The 25,000 or so delegates gathered in Glasgow for Cop26 have a critical task – to discuss and agree on solutions to avert a climate catastrophe that could bring untold destruction to the world. As negotiations stretch into the nights and become heated, as they often do, the one thing they can count on is having climate-friendly and healthy meals.
The organisers of Cop26 have ensured that 80 per cent of food served at the conference is seasonal and sourced in Scotland, such as Mara seaweed, which can grow without fertiliser, fresh water or soil, and carrots and potatoes stored using renewable energy. Many of my team members present at the conference have reported back on the good quality of food. There is also a concerted and commendable effort being made to reduce food waste.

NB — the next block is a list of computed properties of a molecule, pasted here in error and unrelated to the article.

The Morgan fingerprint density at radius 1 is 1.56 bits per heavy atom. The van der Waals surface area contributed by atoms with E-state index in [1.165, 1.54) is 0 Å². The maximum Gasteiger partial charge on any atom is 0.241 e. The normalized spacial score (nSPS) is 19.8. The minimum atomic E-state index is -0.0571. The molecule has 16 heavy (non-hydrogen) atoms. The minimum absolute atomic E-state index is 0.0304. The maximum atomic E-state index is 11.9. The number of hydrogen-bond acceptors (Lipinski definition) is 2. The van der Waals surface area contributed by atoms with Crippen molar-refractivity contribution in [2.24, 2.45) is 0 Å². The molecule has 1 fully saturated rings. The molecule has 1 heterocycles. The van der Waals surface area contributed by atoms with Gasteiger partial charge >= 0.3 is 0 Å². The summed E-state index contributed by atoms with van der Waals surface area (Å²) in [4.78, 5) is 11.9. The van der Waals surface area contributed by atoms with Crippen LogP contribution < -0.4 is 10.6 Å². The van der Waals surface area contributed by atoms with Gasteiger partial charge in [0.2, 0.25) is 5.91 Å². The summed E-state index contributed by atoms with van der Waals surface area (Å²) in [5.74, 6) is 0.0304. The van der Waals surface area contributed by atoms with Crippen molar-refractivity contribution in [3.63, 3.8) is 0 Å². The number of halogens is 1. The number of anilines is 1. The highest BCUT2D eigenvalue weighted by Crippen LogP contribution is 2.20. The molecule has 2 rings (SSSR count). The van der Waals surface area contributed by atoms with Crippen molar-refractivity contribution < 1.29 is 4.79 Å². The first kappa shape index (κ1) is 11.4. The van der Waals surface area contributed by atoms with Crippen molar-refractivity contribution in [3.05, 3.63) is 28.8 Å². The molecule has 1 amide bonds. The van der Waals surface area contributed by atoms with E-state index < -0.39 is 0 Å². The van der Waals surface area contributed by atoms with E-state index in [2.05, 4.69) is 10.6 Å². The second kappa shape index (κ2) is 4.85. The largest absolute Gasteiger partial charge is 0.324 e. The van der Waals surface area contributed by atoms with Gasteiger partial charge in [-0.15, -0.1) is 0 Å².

This is a perfect example of how food and farming are both a driver of and a solution to the climate crisis. Unless we change how we currently produce, process, transport, consume and discard food, we will not make any headway on climate change mitigation and adaptation, the defining issue of our time.
Discussions on climate change currently tend to focus on transport and energy sectors, but food systems account for more than a third of global greenhouse emissions, with far-ranging environmental effects. Agriculture is also extremely vulnerable to shifts in temperature and rainfall. More and more farmers, particularly smallholders who produce about a third of the world’s food, are struggling with lost harvests and livestock, while trying to adapt to increasingly irregular weather conditions.
Heat, drought, floods, storms, sea level rises and insect infestation are just some of the climate risks food producers are facing. They have the potential to devastate the lives and livelihoods of hundreds of millions of people – the farmers as well as the people who rely on them for food.
In 2020, 811 million people were undernourished and around 3 billion – more than one in three – could not afford healthy diets. To make things worse, rising concentrations of carbon dioxide are expected to reduce the availability of critical nutrients such as protein, iron and zinc.